Heads up; F22 will require applications to ship appdata to be listed in software center
ghenriks at gmail.com
Tue Jan 28 23:58:25 UTC 2014
On Tue, 28 Jan 2014 16:48:50 -0500, you wrote:
>On Tue, Jan 28, 2014 at 01:40:00PM -0800, Josh Stone wrote:
>> >> If you want to install a c++ compiler you would have to know the exact
>> >> package name of that compiler. There is no way to search for something like
>> >> "compiler" with yum (AFAIK).
>> > "yum search compiler"
>> ... which lists a lot of packages, but neither gcc-c++ nor clang.
>> So yes, yum can search, but the metadata is limiting.
>yum search all compiler
>will also search package descriptions and URLs (in addition to the default
>of just package names and summaries).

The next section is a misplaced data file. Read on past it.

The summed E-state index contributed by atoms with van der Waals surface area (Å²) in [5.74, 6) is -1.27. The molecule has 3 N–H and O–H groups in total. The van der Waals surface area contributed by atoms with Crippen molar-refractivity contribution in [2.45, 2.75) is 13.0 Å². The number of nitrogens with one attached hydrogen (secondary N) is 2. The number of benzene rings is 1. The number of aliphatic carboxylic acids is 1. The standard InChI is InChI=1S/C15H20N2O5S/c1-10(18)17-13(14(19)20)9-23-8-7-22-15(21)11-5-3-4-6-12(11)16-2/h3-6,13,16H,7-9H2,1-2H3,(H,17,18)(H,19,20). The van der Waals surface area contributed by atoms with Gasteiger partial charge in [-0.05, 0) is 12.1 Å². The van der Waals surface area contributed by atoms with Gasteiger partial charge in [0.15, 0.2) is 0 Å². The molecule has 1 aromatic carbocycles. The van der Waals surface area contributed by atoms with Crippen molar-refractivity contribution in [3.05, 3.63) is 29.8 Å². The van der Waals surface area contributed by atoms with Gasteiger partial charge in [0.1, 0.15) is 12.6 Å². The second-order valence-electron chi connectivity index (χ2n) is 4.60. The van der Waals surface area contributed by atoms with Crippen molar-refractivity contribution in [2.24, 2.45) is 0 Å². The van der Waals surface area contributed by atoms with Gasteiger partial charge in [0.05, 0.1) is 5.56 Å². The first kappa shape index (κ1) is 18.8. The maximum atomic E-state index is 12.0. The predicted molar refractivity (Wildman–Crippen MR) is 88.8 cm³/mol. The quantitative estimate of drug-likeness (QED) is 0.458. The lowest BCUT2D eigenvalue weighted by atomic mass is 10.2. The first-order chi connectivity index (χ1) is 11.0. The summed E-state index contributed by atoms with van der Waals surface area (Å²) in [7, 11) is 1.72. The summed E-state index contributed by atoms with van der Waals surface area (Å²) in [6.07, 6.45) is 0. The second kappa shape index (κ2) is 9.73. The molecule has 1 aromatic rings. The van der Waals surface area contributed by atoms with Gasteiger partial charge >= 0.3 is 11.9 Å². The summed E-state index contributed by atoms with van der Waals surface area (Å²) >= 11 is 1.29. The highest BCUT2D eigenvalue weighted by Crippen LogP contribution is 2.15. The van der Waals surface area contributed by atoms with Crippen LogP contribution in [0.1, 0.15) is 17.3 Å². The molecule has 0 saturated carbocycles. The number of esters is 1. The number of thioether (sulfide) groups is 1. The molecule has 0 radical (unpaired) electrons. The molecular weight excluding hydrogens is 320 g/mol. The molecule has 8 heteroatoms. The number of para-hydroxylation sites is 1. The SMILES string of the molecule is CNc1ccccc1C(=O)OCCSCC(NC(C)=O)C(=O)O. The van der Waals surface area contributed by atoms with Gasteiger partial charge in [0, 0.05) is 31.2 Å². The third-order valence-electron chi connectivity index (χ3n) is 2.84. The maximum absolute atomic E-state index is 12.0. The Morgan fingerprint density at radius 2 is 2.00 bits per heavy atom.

>That includes both gcc-c++ and clang.
But what it returns can be less than helpful if you don't already have
an idea of what you need.
So for clang we get "A C language family front-end for LLVM", which to
many of us probably means C and C++ (but we may not think of
Ojbective-C), but someone new to programming may not make the
But the good news is that plain old gcc is apparently all powerful,
because according to the search gcc has "Various Compilers (C, C++,
Objective-C, Java, ...) so if I didn't know better I could just
install the gcc rpm and compile my Java code...
Or maybe they are looking for a Go compiler? None listed in those
short descriptions - gcc-go merely says "Go support", while golang
doenn't get listed at all. A search for Go gives a huge list, not
even sorted alphabetically, to sort through.
On the other hand, why should you need to become an expert on the
options of yum to find a compiler? Particularly when you have a gui
program that seems to be a list of programs that are available.
Even more fun is dnf, which appears to return the list in entirely
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